Warm chickens without burning your coop down
It’s cold weather time, and that means a lot of chicken keepers are worried about keeping their birds from freezing on their roosts.
During this time of year, there’s always a few fires in chicken coops where well-meaning owners put space heaters or heat lamps to keep their animals toasty.
But, it doesn’t take a fire marshall to explain the issues with putting heating elements in a small space made of dry wood, lined with straw and filled with flapping, unpredictable animals.
There’s not a lot of officials safety information regarding chicken coops, but these common sense tips, along with barn fire safety tips from the USDA will go along way toward keeping your lovelies safe this winter.
No smoking in or around the coop
Sure it’s a no brainer, but it still needs to be said. If you’re smoking around a coop, an errant spark or hot ash can send all that dried straw and feathers up in a flash. An ember can smolder for hours too, so even if you’re careful and check around the coop often, that ember may sit for hours unnoticed, only to flare up in the middle of the night.
Inspect your electrical systems often
Lights and extension cords in a coop can lead to frayed wires and electrical sparks inside a coop, especiallay considering all the rough edges. Sparks lead to fires. So make sure any electrical wiring or outlets in and around your coop are well insulated and secure. A quick visual inspection can save a lot of time and heartache down the road.
Secure your heat sources
If you just have to use a heater in your coop — we suggest you don’t, see alternative heating methods below — then make sure it’s secure. Bolt it in place and make sure your animals can’t get to it. It’s a good idea to have a designated area for any heat source fenced off to keep your birds from flinging straw or wood shavings on the heating elements.
Alternative methods for keeping your birds warm
Perhaps the easiest way to prevent fires is to avoid electricity all together. No electric heat, no electric lights means no source of electrical sparks. But you may be worried that your feather babies won’t be able to survive a cold winter’s night.
But, chances are, your chickens will do better in the cold that you think. Most breeds can survive temps down to 0 degrees Farenheit (-17C). But, there are some parts of the world that get even colder.
How do you minimize electric heat in those situations?
Insulating your chicken coop when you build it is a great idea. Even after it’s done, however, you can still use foam panels, reflective foil barriers and straw or wood shavings on the floor. This lets the heat the birds produce via body heat stay inside the coop. Just make sure you don’t give up ventilation for insulation. It may seem like sealing a coop up is a good idea, but even in the winter, your birds need fresh air more than ever.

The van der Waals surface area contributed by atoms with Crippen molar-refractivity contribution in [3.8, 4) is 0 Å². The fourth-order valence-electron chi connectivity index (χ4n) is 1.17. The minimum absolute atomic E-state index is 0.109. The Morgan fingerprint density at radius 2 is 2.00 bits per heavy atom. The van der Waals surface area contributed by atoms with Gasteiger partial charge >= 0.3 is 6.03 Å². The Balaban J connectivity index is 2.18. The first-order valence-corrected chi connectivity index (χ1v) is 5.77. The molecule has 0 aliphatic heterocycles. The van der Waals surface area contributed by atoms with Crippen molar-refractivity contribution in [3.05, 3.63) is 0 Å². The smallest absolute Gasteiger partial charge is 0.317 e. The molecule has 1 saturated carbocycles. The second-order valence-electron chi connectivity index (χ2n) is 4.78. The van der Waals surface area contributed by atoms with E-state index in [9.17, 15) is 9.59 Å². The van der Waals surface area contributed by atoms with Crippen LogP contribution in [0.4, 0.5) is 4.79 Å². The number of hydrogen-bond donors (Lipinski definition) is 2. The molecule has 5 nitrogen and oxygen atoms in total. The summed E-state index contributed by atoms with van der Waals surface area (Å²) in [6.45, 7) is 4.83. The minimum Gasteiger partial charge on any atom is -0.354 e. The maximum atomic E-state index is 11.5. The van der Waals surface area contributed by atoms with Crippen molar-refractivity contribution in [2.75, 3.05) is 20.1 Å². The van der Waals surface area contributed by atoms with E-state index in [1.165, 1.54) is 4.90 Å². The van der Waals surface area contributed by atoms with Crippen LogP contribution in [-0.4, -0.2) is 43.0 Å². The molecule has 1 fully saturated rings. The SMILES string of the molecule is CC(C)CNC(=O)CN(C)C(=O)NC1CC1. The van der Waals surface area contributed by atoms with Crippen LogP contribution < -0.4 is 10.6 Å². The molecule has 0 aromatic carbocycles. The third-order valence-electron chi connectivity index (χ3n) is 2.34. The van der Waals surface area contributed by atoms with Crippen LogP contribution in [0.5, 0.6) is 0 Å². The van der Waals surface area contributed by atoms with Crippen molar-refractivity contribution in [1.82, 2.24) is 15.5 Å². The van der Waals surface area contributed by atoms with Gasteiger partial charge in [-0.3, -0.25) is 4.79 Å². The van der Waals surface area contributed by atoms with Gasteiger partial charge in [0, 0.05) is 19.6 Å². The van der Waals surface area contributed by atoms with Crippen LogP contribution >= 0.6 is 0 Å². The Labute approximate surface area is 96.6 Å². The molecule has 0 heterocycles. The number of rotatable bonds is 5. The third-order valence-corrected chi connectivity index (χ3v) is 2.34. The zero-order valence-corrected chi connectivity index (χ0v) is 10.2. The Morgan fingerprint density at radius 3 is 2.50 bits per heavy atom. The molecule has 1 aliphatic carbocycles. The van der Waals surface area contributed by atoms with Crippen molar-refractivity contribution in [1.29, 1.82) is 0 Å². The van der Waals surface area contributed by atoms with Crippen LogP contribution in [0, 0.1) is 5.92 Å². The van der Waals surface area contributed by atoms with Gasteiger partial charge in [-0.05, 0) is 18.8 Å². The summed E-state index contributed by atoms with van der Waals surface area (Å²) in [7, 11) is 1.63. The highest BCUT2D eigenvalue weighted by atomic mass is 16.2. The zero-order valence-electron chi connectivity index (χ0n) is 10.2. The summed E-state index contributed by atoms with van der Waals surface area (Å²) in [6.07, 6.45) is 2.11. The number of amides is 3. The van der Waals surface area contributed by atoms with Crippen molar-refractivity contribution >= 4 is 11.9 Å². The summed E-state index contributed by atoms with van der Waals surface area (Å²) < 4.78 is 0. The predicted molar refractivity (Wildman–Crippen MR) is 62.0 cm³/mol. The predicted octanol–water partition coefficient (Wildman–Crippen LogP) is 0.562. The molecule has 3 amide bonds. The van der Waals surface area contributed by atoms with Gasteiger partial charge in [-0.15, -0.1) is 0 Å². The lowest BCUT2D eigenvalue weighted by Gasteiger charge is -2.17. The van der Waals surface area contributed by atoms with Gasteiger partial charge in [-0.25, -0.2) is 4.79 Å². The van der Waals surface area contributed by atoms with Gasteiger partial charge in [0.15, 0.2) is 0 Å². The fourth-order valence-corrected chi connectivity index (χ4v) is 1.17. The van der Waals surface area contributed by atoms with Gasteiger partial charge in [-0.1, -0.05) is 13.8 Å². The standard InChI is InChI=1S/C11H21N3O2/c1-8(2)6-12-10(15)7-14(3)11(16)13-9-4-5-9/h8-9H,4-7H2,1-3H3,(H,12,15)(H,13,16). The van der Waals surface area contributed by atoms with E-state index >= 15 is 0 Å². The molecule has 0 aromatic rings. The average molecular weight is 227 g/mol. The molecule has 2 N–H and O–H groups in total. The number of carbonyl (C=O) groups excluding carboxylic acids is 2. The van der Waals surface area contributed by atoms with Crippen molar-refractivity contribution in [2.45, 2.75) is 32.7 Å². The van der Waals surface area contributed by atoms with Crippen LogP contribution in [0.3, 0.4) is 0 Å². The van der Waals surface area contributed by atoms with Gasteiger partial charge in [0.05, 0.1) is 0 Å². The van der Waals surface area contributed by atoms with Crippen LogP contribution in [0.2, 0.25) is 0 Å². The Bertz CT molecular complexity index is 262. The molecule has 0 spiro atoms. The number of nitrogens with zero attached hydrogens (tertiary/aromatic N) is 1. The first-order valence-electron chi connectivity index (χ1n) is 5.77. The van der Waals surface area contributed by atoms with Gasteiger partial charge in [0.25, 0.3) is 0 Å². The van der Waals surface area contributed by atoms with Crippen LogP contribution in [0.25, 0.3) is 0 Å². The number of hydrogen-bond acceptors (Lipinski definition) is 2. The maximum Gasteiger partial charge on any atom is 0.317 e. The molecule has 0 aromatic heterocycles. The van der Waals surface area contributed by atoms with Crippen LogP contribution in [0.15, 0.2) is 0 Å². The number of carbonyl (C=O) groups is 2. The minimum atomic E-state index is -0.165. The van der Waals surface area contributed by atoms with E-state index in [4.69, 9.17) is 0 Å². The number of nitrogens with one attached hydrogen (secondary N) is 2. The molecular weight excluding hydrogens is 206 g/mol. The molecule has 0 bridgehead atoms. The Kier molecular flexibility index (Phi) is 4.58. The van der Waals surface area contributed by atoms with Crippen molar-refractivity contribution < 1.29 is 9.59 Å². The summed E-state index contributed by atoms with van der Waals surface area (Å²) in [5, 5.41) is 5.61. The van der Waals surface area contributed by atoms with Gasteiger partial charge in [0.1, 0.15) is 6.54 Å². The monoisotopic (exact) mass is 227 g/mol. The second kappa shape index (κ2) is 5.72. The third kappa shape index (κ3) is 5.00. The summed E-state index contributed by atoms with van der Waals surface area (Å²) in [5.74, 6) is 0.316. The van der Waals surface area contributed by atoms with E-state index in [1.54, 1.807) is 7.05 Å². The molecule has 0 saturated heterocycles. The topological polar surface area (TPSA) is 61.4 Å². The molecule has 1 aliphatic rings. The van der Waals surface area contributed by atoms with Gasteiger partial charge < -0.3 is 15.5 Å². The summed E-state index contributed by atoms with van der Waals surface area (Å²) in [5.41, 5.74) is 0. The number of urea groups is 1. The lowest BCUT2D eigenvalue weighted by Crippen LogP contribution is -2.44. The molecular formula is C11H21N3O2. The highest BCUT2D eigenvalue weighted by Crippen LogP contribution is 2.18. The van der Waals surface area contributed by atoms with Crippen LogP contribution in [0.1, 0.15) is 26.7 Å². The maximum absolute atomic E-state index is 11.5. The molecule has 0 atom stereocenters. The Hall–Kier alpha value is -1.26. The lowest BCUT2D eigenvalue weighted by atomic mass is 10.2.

Deep litter heating
You can also use the deep litter method for heating a coop. The idea is simple: Put straw or wood chips down as normal, but instead of cleaning it out when it gets soiled, add more clean straw or wood chips over the top. This material composts in the floor of the coop and the heat produced during the composting process helps keeps the birds warm. Fair warning: When the Spring comes, you’re going to have a bad time cleaning that mess out.
You can also use compost piles to heat chicken coops. This method is almost identical to using the deep litter method, but it involves using a mobile coop placed over a compost pile to produce heat. This method has something over the deep litter method, since there’s no cleaning at the end. But, if you don’t have a mobile coop then this one is going to be hard to pull off.
Build a solar collector
A solar collector can be built cheaply and easily. Essentially, it uses the sun to heat air in a glass encased chute that rises into the coop. Coupled with good insulation and maybe a thermal mass (see below) that warm air will be enough to keep your birds from turning into chickensicles.
A thermal mass is a material used in construction to absorb heat during the day and radiate it at night. Usually made of brick, concrete or rock, these A thermal mass can be built into your chicken coop during construction, but if not, then there are other options. You can spray paint milk jugs black and fill them with water and put them in windows (or in front of your solar collector). At night they’ll radiate the stored heat into the coop, just like any thermal mass would. If your coop is small enough, this is an easy way to keep the temperature of your coop just high enough to prevent frostbite.
If you just take a little time, you’ll be able to baby your birds through the winter without incident. And there’s a bonus. Warm birds eat less. So if you do any one of these tricks, you’ll wind up with a cheaper feed bill at the end of the season.